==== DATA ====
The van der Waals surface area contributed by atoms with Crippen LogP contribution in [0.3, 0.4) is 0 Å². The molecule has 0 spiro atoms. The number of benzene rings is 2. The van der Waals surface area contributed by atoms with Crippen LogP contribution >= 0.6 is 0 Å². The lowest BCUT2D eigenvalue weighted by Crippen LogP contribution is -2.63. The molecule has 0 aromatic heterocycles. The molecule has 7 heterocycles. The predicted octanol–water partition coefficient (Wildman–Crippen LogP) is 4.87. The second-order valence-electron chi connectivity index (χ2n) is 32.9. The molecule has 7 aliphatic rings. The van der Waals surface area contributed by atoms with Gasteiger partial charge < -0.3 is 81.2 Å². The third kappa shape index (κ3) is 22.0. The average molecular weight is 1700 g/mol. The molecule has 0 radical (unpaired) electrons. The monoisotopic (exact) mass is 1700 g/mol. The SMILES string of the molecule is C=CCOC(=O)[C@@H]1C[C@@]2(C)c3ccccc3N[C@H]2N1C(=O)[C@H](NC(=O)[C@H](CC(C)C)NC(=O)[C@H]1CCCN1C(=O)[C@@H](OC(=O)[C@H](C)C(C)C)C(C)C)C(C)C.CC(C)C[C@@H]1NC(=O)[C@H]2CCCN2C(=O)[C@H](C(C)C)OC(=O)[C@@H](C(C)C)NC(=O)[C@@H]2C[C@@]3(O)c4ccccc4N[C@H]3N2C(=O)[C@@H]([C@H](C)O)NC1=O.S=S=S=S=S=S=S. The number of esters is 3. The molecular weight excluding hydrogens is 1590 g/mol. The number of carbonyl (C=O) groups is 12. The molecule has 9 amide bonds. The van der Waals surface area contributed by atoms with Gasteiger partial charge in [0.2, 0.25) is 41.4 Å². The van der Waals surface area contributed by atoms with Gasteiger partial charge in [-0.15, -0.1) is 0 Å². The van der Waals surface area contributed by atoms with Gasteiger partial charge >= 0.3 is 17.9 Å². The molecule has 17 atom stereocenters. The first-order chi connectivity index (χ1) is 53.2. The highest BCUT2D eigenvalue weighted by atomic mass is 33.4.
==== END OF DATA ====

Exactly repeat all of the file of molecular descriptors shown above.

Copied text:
The van der Waals surface area contributed by atoms with Crippen LogP contribution in [0.3, 0.4) is 0 Å². The molecule has 0 spiro atoms. The number of benzene rings is 2. The van der Waals surface area contributed by atoms with Crippen LogP contribution >= 0.6 is 0 Å². The lowest BCUT2D eigenvalue weighted by Crippen LogP contribution is -2.63. The molecule has 0 aromatic heterocycles. The molecule has 7 heterocycles. The predicted octanol–water partition coefficient (Wildman–Crippen LogP) is 4.87. The second-order valence-electron chi connectivity index (χ2n) is 32.9. The molecule has 7 aliphatic rings. The van der Waals surface area contributed by atoms with Gasteiger partial charge < -0.3 is 81.2 Å². The third kappa shape index (κ3) is 22.0. The average molecular weight is 1700 g/mol. The molecule has 0 radical (unpaired) electrons. The monoisotopic (exact) mass is 1700 g/mol. The SMILES string of the molecule is C=CCOC(=O)[C@@H]1C[C@@]2(C)c3ccccc3N[C@H]2N1C(=O)[C@H](NC(=O)[C@H](CC(C)C)NC(=O)[C@H]1CCCN1C(=O)[C@@H](OC(=O)[C@H](C)C(C)C)C(C)C)C(C)C.CC(C)C[C@@H]1NC(=O)[C@H]2CCCN2C(=O)[C@H](C(C)C)OC(=O)[C@@H](C(C)C)NC(=O)[C@@H]2C[C@@]3(O)c4ccccc4N[C@H]3N2C(=O)[C@@H]([C@H](C)O)NC1=O.S=S=S=S=S=S=S. The number of esters is 3. The molecular weight excluding hydrogens is 1590 g/mol. The number of carbonyl (C=O) groups is 12. The molecule has 9 amide bonds. The van der Waals surface area contributed by atoms with Gasteiger partial charge in [0.2, 0.25) is 41.4 Å². The van der Waals surface area contributed by atoms with Gasteiger partial charge in [-0.15, -0.1) is 0 Å². The van der Waals surface area contributed by atoms with Gasteiger partial charge >= 0.3 is 17.9 Å². The molecule has 17 atom stereocenters. The first-order chi connectivity index (χ1) is 53.2. The highest BCUT2D eigenvalue weighted by atomic mass is 33.4.